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Clarksville City Council Regular Session Budget Report – Part I, June 9th, 2013


Clarksville City Council - Ward 10Clarksville, TN – I don’t know if there is a Guinness Book record for long council meetings, but I believe we would qualify after Thursday’s regular session. The meeting started at 6:55om Thursday and ended about 2:20am Friday morning.

Things started mild enough, then got feisty and progressed downhill to the point that at the end of the meeting Councilman James Lewis stormed over to Councilman David Allen as they were leaving and said he would see him outside. Police were requested to go outside to ensure the situation did not turn into a knock down and drag out affair.

So basically, it was a regular night at the Clarksville City Council.

After such a long session, I needed a day or two off before working my usual recap reports to you.

There are a number of budget items that were addressed and I will break out the action into several articles.

Clarksville Police Department Budget

The mayor did not request any new police officers in her FY 2014 budget. This was of great concern to half the council. At issue is the Clarksville Police Department has set a goal of maintaining a ratio of two officers per 1000 citizens. The national average is 2.2 officers per 1000. The regional average is 2.5 officers per 1000.

During my first term on the council, it was a mission of that council to try and bring the police force up the proper manning and equip them to standards needed in the 21st century.  When the census was completed after 2010, we had 271 officers onboard by 2011 and a ratio of 2.02 officers per 1000 citizens.

Around 2007/2008 we had started 243 officers and had 8.66 violent crimes per 1000 citizens (992 reported). In 2011 that ratio had dropped to 6.58 violent crimes per 1000 (883 reported). Total crime rates per 1000 also showed similar drops. The ability to be proactive with police force staffing is one of the easiest mathematical equations a city can have, yet we are ignoring it.

In my second term, neither the mayor nor a majority of the council seems willing to “bite the bullet” to ensure the police force is maintained at a 2 per 1000 ratio. This ratio has proven successful due to the highly trained officers we have and the outstanding leadership within the ranks. Being nationally accredited and crime numbers that have dropped support this.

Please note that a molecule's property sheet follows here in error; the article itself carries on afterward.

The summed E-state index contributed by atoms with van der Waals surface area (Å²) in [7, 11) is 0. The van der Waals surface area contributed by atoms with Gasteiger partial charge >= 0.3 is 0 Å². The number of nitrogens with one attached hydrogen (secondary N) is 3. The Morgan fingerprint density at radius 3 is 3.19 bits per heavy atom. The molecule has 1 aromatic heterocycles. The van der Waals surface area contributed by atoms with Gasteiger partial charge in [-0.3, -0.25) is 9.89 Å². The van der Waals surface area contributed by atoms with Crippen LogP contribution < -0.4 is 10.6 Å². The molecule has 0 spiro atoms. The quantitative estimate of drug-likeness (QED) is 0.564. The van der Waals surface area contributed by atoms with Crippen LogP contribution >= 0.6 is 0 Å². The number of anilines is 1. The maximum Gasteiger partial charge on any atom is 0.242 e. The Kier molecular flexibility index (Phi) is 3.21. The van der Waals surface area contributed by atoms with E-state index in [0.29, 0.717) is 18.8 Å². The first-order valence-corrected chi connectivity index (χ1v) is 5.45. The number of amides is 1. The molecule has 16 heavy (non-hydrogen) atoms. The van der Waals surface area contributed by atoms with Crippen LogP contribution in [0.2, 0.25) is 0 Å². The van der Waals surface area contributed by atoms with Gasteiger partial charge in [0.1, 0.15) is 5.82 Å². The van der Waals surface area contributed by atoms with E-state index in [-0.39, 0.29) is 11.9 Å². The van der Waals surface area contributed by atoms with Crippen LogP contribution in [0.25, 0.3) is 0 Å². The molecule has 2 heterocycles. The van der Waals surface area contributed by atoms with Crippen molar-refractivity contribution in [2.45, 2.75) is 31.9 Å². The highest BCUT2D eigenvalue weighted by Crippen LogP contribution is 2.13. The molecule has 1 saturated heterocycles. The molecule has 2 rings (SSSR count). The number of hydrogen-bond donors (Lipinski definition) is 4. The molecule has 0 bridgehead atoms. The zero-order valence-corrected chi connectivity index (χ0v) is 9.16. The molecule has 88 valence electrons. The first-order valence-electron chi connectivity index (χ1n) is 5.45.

However, as the city population grows, there is usually a correlation that crime growth will occur to some degree too. We will reach a tipping point where our police force cannot address or handle the calls they get in a timely manner. Documented police calls and other law enforcement activities show increases with 12,000 to almost 15,000 a month occurring. The lack of concern to increase officer strength with a fast growing population was proven during the council budget meeting.

The U.S. Census reported several weeks ago that Clarksville is the fifth fastest growing city in the U.S. As of July 2012, there were approximately 142,500 people in Clarksville and growing at a rate of almost 5%. At that population size, we should have 285 officers, thus we were actually short 12 officers A YEAR AGO based on the latest population numbers.

If we have maintained even a 4% growth for the past 12 months, that means our population is around 148,000 at the present time (June 2013). We are preparing a budget for where we want to be by this time next year (June 2014) when our population may grow another 4% resulting in population in the range of 154,000.

At that size population we should be looking at officer strength of 308 – a shortfall of 35 officers compared to our current force structure.  If we do not initiate increases now, we may not be able to catch up for years and could be facing a “woulda, coulda, shoulda” scenario when crime jumps.

I proposed a budget amendment adding four officer positions in the third quarter (January 2014) of the budget year and four more positions in the fourth quarter (April 2014). This would add $227,516 in budget costs for FY 2014. I had prepared budget reduction proposals in other areas of the budget to completely offset this increase.  Thus, the balancing act to start reacting to the officer shortfall and manage it within the budget.

During the discussions on my proposal there were a couple of council members that stated they were very supportive of the police department (a strong political statement for public consumption), but they would not support any increase in officers (if the mayor wasn’t asking for an increase then they would not either).  There is a saying that if you are going to “talk the talk, then walk the walk”.

Another council member stated if the police chief wanted officers he would have asked for them. Since the police chief had no increases requested in his budget presentation to the mayor, then he must not need them.

True, the chief did not request any new police positions, but he did present a very informative chart that clearly stated that the department needs two officers per 1000 citizens to do the job. It also clearly showed that the department was not meeting that goal with the budgets being presented. The data chart was also showing a population growth of only 1.5% per year through 2017.